This once small and dark cottage is transformed into a light and airy contemporary residence
The existing house was a rundown example of a ‘jerkin head’ house, which describes a late-Victorian house with the ‘gingerbread’ timberwork to the Dutch gable roof and verandahs. It is located in Sydney’s inner west and represents a dwindling stock of this style of house. The residence was solid but devoid of any period features internally and needed some loving attention. The planning was a typical example of the add-on ‘rabbit warren’ style of older homes, where rooms lead on to each other without order. Although the house offered six bedrooms, it really needed to be distilled down and simplified into a livable space.
Andrew Schultz from ASA Architects explained: “The client bought the property due to its land size and the solid old house on it. The brief was to retain the front of the house and bring back the home’s period style to the streetscape. The new addition was to be a modern clean design. The owners were seasoned renovators and managed the construction process themselves. To maintain budgetary control the brief asked for the retention of the rear skillion roof form, and addition of any new building to the rear.
“The design approach was to reconfigure the internal layout under the skillion roof to provide new bathroom, ensuite, laundry, and then provide a new living, dining and kitchen space to the rear. The planning under the roof, however, was completely reconfigured. The owners recognised that light and air were important to the enjoyment of the space, and were happy to allow ASA to use passive environmentally sustainable principles to create a light-filled addition, capture breezes and conserve water. Retaining the skillion roof allowed us to capture most of the roof water in one location, and the use of an internal courtyard and clerestory windows allowed the house to breathe. The courtyard also brings the outside in and becomes a great spatial separator.
“The clients brief was to retain the external shell, gut the rear of the house and provide a house that had four bedrooms, a large bathroom and laundry (for sewing), separate formal dining and a combined living and eat-in kitchen. All rooms should be linked spatially and address the rear yard. The outdoor living areas would be well used and were designed to include a pool. The rear of the site was to contain a large garage and pool house.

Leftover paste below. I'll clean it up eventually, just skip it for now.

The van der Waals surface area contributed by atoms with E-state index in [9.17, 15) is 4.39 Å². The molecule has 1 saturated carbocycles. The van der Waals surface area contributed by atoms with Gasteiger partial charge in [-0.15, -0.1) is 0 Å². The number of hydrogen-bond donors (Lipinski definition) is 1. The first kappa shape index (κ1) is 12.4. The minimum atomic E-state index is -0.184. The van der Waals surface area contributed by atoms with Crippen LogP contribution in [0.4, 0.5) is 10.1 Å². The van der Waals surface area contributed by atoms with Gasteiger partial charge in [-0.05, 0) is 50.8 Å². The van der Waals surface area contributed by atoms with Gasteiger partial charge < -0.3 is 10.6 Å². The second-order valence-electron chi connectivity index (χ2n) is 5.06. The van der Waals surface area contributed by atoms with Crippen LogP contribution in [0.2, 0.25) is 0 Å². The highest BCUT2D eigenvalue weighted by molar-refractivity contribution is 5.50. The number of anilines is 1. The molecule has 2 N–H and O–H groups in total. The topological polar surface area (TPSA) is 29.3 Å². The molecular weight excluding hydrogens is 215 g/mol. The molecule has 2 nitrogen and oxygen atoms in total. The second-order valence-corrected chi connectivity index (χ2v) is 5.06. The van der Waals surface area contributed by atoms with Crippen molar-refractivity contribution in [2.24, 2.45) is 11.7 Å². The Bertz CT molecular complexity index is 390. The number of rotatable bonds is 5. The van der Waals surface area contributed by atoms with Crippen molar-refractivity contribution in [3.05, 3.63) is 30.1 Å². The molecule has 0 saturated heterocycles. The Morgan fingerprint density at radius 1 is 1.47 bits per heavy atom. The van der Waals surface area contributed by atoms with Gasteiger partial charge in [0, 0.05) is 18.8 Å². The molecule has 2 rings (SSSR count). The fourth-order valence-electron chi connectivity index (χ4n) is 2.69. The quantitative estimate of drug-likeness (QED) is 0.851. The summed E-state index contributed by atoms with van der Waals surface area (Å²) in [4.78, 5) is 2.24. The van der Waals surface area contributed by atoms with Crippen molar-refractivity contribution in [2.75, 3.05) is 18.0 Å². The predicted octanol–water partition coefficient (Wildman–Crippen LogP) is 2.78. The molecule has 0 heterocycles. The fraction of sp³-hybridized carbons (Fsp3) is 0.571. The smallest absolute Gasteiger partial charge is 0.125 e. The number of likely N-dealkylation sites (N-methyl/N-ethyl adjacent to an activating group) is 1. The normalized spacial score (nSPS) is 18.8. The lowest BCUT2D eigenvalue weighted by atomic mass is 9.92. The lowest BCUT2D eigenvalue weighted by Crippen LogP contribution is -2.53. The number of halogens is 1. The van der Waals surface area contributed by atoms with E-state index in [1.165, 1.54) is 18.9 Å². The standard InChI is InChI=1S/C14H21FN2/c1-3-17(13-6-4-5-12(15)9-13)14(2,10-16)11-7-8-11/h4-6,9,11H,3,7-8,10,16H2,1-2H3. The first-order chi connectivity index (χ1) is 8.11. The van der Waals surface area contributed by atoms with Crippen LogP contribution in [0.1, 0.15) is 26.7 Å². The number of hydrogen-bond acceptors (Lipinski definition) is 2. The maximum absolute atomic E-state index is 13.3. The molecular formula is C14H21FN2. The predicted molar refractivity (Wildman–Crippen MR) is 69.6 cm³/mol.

“The owner wanted a modern design to the rear while retaining the period-style front of house. They always saw the new addition as being a white rendered structure that countered the heritage fabric to the front. In some ways it reflected on the owner’s love of art deco art and the style of that time.
“The inspiration for the design was simple: light and air. It was crucial to get northern light and cross-flow ventilation into the new additions to the rear. Also, the clients had a design sense and new what they liked. They had renovated before and knew what was broadly required, but also realised that they needed a design professional to capture their concepts in a spatial sense. The owners have a passion for art deco design, which informed the design process.
“The house is a bright and happy blend of the turn-of-the-century existing house, modern planning and layout, art deco influences, and interlinked indoors and outdoor spaces, all of which make for a comfortable family home. The soaring clerestory windows create a marvellous light-filled space, transforming a modest addition into something special. The high ceilings and louvres create a well-ventilated space and the airflow works as we intended it to. Overall, the passive environmental design principles worked well as they inform the design through height and amenity without being obvious.
“The clients are extremely happy with the outcome, and they have a special attachment to the design process as they controlled the building process themselves. We communicated and liaised throughout the design process so the final outcome was what the owner expected.
“The house was commended in the local council heritage and contemporary design awards and it was rewarding to see and hear the public reaction to the design, as well as the owners’ pride on seeing this. It is not often that you get to be in one place to see the reaction of the community you design within. It was also nice that the local council takes an active role in promoting contemporary design within a heritage setting.”
The project was designed/built by ASA Architects
PO Box 223, Waverley NSW 2024
Phone: 02 9399 9525 or 0411 966 776
Licence number: 76809C
The project was built by Unistruct Building — Stuart Crofts
Phone: 0438 002 744
Interior designer: ASA Architects/Owner
FLOORING: Hardwood with dark japonica stain
WALLS: Plasterboard and render
AIR-CONDITIONING: not used
KITCHEN: Benchtop: Stainless steel
Cabinetry: Polyurethane and glass-faced joinery
SANITARY FIXTURES + BATHROOM FITTINGS: Kohler basin, Kaldewei bath
LIGHTING: By owner (original art deco fixtures)
WINDOWS + EXTERNAL DOORS: Recycled period windows and painted timber
OUTDOOR: Landscaping: By owner
Decking: Ironbark timber